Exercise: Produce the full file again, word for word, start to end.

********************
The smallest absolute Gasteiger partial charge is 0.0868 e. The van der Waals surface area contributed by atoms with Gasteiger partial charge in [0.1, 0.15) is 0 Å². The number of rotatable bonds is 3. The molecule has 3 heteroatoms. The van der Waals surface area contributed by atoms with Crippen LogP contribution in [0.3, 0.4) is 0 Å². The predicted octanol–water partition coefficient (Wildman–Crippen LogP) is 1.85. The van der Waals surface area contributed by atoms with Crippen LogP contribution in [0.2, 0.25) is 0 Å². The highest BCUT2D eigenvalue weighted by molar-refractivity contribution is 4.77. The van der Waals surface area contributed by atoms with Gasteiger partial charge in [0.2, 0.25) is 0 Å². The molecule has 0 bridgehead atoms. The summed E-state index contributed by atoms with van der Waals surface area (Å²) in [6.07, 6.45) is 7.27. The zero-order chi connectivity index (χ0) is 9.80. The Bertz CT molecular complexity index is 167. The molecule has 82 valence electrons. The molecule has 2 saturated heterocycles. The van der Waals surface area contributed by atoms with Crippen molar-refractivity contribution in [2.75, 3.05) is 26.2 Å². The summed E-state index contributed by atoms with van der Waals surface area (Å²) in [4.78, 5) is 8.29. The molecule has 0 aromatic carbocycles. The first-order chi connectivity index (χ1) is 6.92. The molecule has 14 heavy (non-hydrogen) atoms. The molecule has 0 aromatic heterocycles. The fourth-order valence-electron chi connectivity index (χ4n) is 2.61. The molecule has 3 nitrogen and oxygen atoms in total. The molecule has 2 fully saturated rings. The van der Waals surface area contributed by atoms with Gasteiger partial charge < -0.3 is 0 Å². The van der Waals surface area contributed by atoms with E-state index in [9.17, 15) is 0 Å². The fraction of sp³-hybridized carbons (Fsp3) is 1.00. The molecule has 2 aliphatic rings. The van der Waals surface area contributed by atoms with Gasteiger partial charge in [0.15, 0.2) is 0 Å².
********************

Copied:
The smallest absolute Gasteiger partial charge is 0.0868 e. The van der Waals surface area contributed by atoms with Gasteiger partial charge in [0.1, 0.15) is 0 Å². The number of rotatable bonds is 3. The molecule has 3 heteroatoms. The van der Waals surface area contributed by atoms with Crippen LogP contribution in [0.3, 0.4) is 0 Å². The predicted octanol–water partition coefficient (Wildman–Crippen LogP) is 1.85. The van der Waals surface area contributed by atoms with Crippen LogP contribution in [0.2, 0.25) is 0 Å². The highest BCUT2D eigenvalue weighted by molar-refractivity contribution is 4.77. The van der Waals surface area contributed by atoms with Gasteiger partial charge in [0.2, 0.25) is 0 Å². The molecule has 0 bridgehead atoms. The summed E-state index contributed by atoms with van der Waals surface area (Å²) in [6.07, 6.45) is 7.27. The zero-order chi connectivity index (χ0) is 9.80. The Bertz CT molecular complexity index is 167. The molecule has 82 valence electrons. The molecule has 2 saturated heterocycles. The van der Waals surface area contributed by atoms with Crippen molar-refractivity contribution in [2.75, 3.05) is 26.2 Å². The summed E-state index contributed by atoms with van der Waals surface area (Å²) in [4.78, 5) is 8.29. The molecule has 0 aromatic carbocycles. The first-order chi connectivity index (χ1) is 6.92. The molecule has 14 heavy (non-hydrogen) atoms. The molecule has 0 aromatic heterocycles. The fourth-order valence-electron chi connectivity index (χ4n) is 2.61. The molecule has 3 nitrogen and oxygen atoms in total. The molecule has 2 fully saturated rings. The van der Waals surface area contributed by atoms with Gasteiger partial charge < -0.3 is 0 Å². The van der Waals surface area contributed by atoms with E-state index in [9.17, 15) is 0 Å². The fraction of sp³-hybridized carbons (Fsp3) is 1.00. The molecule has 2 aliphatic rings. The van der Waals surface area contributed by atoms with Gasteiger partial charge in [0.15, 0.2) is 0 Å².